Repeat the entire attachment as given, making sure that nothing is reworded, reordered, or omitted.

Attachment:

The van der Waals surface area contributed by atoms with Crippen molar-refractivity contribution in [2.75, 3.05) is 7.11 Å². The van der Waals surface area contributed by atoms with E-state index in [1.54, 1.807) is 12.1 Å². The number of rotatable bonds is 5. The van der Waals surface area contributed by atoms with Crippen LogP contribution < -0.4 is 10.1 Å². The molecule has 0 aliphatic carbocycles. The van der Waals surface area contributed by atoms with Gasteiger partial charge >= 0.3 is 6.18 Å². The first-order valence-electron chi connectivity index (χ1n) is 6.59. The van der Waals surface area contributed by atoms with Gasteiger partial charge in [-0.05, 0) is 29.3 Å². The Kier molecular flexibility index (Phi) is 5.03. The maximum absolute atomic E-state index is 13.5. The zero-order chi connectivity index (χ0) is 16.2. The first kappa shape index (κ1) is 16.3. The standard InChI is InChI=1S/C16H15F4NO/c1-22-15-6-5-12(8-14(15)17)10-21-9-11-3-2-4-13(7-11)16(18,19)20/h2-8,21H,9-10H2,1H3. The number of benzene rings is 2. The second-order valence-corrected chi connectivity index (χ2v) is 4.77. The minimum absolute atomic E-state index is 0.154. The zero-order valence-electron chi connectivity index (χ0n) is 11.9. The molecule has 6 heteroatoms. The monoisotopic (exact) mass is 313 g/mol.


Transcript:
The van der Waals surface area contributed by atoms with Crippen molar-refractivity contribution in [2.75, 3.05) is 7.11 Å². The van der Waals surface area contributed by atoms with E-state index in [1.54, 1.807) is 12.1 Å². The number of rotatable bonds is 5. The van der Waals surface area contributed by atoms with Crippen LogP contribution < -0.4 is 10.1 Å². The molecule has 0 aliphatic carbocycles. The van der Waals surface area contributed by atoms with Gasteiger partial charge >= 0.3 is 6.18 Å². The first-order valence-electron chi connectivity index (χ1n) is 6.59. The van der Waals surface area contributed by atoms with Gasteiger partial charge in [-0.05, 0) is 29.3 Å². The Kier molecular flexibility index (Phi) is 5.03. The maximum absolute atomic E-state index is 13.5. The zero-order chi connectivity index (χ0) is 16.2. The first kappa shape index (κ1) is 16.3. The standard InChI is InChI=1S/C16H15F4NO/c1-22-15-6-5-12(8-14(15)17)10-21-9-11-3-2-4-13(7-11)16(18,19)20/h2-8,21H,9-10H2,1H3. The number of benzene rings is 2. The second-order valence-corrected chi connectivity index (χ2v) is 4.77. The minimum absolute atomic E-state index is 0.154. The zero-order valence-electron chi connectivity index (χ0n) is 11.9. The molecule has 6 heteroatoms. The monoisotopic (exact) mass is 313 g/mol.